Dr Michael Bassett

Dr Michael Bassett

< Columns

Reforming the United Nations



When I heard Ukraine's President Zelensky arguing for a fundamental overhaul of the United Nations, and especially of the Security Council, I recalled our greatest New Zealand Prime Minister and World War Two leader, Peter Fraser. He envisaged just the sort of issue we face today with Russia's war on Ukraine. Old Peter, a wily, highly intelligent Scotsman, was one of the world's few prime ministers to attend the San Francisco conference in 1945 that set up the rules for a postwar body to monitor the peace. With support from nearly all the smaller countries represented at the conference, Fraser objected strenuously to the great power veto that enabled any of the five victorious powers - the US, Britain, France, Russia and China - to block any substantive move the Security Council might want to take in the event of a breach of the UN Charter, even if all other countries favoured action. Peter Fraser pointed out that by allowing a veto, one of the five might behave as it pleased, and then act as judge and jury in its own cause. He was right. That's exactly what has happened several times since 1945. The US has done it and Russia much more often. The veto is why today the United Nations is such a toothless tiger. It is unable to protect Ukraine, one of its member states, from the ruthless onslaught from neighboring Russia. The recent motion to condemn Russia passed the Security Council with a significant majority. Several Security Council members abstained from voting or absented themselves, but Russia exercised its veto, thereby preventing what should have resulted in international punishment, with Russia having to pay reparations for the damage it has done.

Peter Fraser would have backed President Zelensky when he asked whether the UN was any use to anyone when Russia's blatant breach of world order could occur without any penalty inflicted on the offender because of the veto. Fraser told the San Francisco delegates that vetoes could "legalise defiance" of the Security Council and reduce the UN's work to "complete futility". And they did. Since 1945 the UN has been able to act decisively only when an offending permanent member with a veto was absent from the Security Council. That was how a resolution to establish a UN force in 1950 passed, and North Korea was pushed back from its invasion of the south. Russia's deliberate absence from the Security Council on that occasion has seldom recurred, and therefore getting rid of the veto seems even more urgent.

Peter Fraser and his supporters amongst the smaller nations envisaged that the UN would maintain a standing army or police force that could be used by the Secretary-General of the UN once he/she had approval from the Security Council. However, Fraser's idealism was all very well in early 1945. Neither he, nor the other delegates, knew of nuclear weapons which were first dropped on Hiroshima several months later. Nobody envisaged a situation that occurred recently when Vladimir Putin as he invaded Ukraine, announced that he was putting his nuclear weaponry on alert. In effect, he told the world that he would use his veto to block any UN retaliation, and threaten nuclear war against any countries that might seek to enter the war militarily on Ukraine's side.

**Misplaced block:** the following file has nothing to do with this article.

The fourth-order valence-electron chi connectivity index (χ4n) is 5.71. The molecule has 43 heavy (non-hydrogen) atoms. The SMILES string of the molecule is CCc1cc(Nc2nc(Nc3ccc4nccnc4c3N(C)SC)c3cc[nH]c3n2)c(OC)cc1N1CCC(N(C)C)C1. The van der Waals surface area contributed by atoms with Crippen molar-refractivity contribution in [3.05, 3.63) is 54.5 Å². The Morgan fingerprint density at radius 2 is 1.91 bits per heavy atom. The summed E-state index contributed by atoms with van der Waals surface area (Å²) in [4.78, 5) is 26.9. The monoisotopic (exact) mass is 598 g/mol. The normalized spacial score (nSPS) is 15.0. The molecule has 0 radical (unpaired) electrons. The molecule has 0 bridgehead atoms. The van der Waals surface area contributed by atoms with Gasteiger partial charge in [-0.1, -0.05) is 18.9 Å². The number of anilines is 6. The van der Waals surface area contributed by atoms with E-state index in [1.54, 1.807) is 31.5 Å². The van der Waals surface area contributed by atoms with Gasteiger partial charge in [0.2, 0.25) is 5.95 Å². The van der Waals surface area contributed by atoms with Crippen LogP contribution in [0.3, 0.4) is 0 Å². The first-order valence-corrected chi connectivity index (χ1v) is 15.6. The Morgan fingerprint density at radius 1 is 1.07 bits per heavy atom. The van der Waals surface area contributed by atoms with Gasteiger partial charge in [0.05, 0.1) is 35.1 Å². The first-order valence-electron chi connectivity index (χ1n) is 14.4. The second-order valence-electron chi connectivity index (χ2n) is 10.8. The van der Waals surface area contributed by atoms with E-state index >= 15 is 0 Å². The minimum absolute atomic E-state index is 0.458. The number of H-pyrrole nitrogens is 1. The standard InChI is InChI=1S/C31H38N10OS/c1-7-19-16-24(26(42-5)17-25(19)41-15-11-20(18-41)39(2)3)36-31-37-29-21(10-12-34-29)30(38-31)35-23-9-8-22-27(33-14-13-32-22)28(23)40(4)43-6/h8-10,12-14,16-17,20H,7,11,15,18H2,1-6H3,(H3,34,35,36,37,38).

Fraser and his fellow delegates never envisaged nuclear blackmail. That threat has restrained Ukraine's friends in this war. Clearly the United States and Britain are ready to assist in some way, and a lot of military kit is going to Zelensky. But the sort of swift military action needed to check Russian aggression hasn't occurred, and the offender has suffered no more than sanctions and a degree of humiliation because Ukraine has proved such a tough nut to crack. Meanwhile, thousands of Ukrainian civilians have been killed and five million are refugees.

Wise heads are needed to work out some way of dealing with nuclear blackmail. Over Cuba in 1962 the United States stared Russia down and Nikita Khruschev blinked rather than take responsibility for blowing up the world. This time the US couldn't be sufficiently sure that Putin wouldn't push the nuclear button and blow everything up. The problem with high level threats is that one has to presume that both the offenders and the victims are capable of making rational decisions. With modern Russia, this has always been in doubt. Putin has never produced any rational explanation for the invasion he kept denying he intended, and then suddenly launched. There is considerable speculation that after 22 years in office he's been removed from reality for too long. In his search for some kind of legitimacy for the corruption and looting that he and his oligarch mates have undertaken within Russia he's become obsessed with Russian Orthodox Christianity which so far has placed a firm stamp of approval on his years in office. Put simply, he seems to have lost it, and to be beyond reason.

If this is so, it raises a further issue that Peter Fraser and the founders of the United Nations hoped they wouldn't face again once that Adolf Hitler was dead: how to deal with a madman possessed of the wherewithal to blow up the world. In the meantime, a concerted effort to reform the Security Council and remove the veto powers has become urgent. President Zelensky is right.